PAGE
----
New Delhi: The labour ministry has moved to give a conditional nod to the long-pending proposal for a portion of the Employees’ Provident Fund (EPF) to be invested in the stock market.
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If accepted, it could see the injection of a substantial amount of liquidity into equities.
In a communication to the ministry of finance, which has repeatedly sought the go-ahead for earmarking up to 15% of the corpus for stock market investments, the labour ministry has indicated its willingness, provided there is a guaranteed “reasonable rate of return”, a top government official close to the development said on condition of anonymity.
The labour ministry proposal, according to the same person, has the approval of the Central Board of Trustees (CBT), the apex advisory body of the Employees’ Provident Fund Organisation (EPFO), which had steadfastly opposed any move to liberalize investment norms.
The move came in response to a letter written by the finance ministry in August.
“EPF is poor man’s money. EPFO is the custodian of it. Though stock market investments can give a better return, there is possibility of losing the money. That’s why CBT has been opposing the finance ministry’s proposal,” the official said.
The labour ministry has convinced CBT to start investing 5% of the total corpus of Rs 3 trillion, provided the finance ministry guarantees a return. If the proposal falls into place, it will see an inflow of Rs 15,000 crore into the equity market, the same person added.
G. Sanjeeva Reddy, all-India president of Indian National Trade Union Congress, who is also a member of the trust said: “There was a long discussion on investing in stock market. We categorically said that if share market investment is good for employees then 5% or 10% of the money can be invested but only if government gives capital protection assurance. The share market is volatile and employees’ hard-earned money cannot be risked without proper assurance.”
However, some other trade union leaders were sceptical as to whether the finance ministry would give its nod to the proposal. Tapan Sen, secretary general of left-wing Centre of Indian Trade Unions, said: “I don’t think that the government is going to give an assurance (on capital protection and assured rate of return), which will be binding in nature.”
The finance ministry in 2008 had increased the ceiling on investment in equities by provident funds to up to 15% of the corpus from the earlier 5%, but restricted it to equity shares of firms in which derivative trades are allowed on the National Stock Exchange and the Bombay Stock Exchange.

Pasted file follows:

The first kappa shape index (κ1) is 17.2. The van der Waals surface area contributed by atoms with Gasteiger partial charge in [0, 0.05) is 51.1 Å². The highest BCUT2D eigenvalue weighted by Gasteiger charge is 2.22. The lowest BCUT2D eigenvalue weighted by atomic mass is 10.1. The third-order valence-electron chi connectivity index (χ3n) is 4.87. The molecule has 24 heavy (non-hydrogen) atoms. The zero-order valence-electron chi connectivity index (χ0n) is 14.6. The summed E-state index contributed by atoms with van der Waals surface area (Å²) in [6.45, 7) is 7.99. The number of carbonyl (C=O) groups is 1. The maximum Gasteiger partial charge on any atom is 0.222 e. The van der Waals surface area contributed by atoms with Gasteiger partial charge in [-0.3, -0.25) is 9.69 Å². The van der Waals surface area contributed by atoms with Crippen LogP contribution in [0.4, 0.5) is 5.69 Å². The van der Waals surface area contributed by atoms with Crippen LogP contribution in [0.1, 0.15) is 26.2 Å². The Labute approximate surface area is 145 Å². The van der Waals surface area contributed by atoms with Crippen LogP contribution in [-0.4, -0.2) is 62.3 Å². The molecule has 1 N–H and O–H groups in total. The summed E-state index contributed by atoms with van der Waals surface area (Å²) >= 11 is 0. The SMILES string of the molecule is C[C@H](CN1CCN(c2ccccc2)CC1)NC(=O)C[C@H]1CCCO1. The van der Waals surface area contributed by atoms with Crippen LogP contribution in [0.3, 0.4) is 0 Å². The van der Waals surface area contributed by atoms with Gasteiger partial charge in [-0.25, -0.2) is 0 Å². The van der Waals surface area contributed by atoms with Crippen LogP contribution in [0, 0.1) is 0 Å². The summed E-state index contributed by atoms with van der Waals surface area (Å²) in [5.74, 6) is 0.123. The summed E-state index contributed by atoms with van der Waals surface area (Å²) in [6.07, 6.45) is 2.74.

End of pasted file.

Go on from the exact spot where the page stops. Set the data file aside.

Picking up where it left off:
At present, EPFO’s corpus is invested largely in government debt and bank deposits. Around half the corpus is invested in the Union government’s Special Deposit Scheme.
“The finance ministry could give the guarantee for the initial five to six years. If the result is encouraging, then the labour ministry will decide the future plan. With positive returns, the amount invested in equity markets may be increased,” the official revealed.
The official said if the money invested fetches more return than the assured rate of interest, the extra income may be divided between EPF holders and the government. “This will boost the government exchequer while keeping the EPF account holders quite happy,” he added.
Prabhat C. Chaturvedi, secretary in the labour and employment ministry, confirmed that the ministry had sent its recommendations, but declined to divulge any details.
Bhupendra Meel, associate vice-president of retirement trust solutions at AK Capital Services Ltd, said the asset class (EPF) and the equity market have certain similar characteristics in the form of a long-term horizon. “Our market has evolved and there is no harm in exploring the opportunity in the equity market. The weightage of the money going to the stock market may be small, but it should not be kept out of the option list.”
EPFO covers around 80 million employees, including any unit that employs at least 20 people. EPF account holders have been earning 8.5% returns since 2005-06.
On 15 September, EPFO decided to increase the interest rate to 9.5% for the current fiscal. This increase comes from a surplus of Rs 1,731 crore that EPFO found in its account books following the adoption of a new accounting system.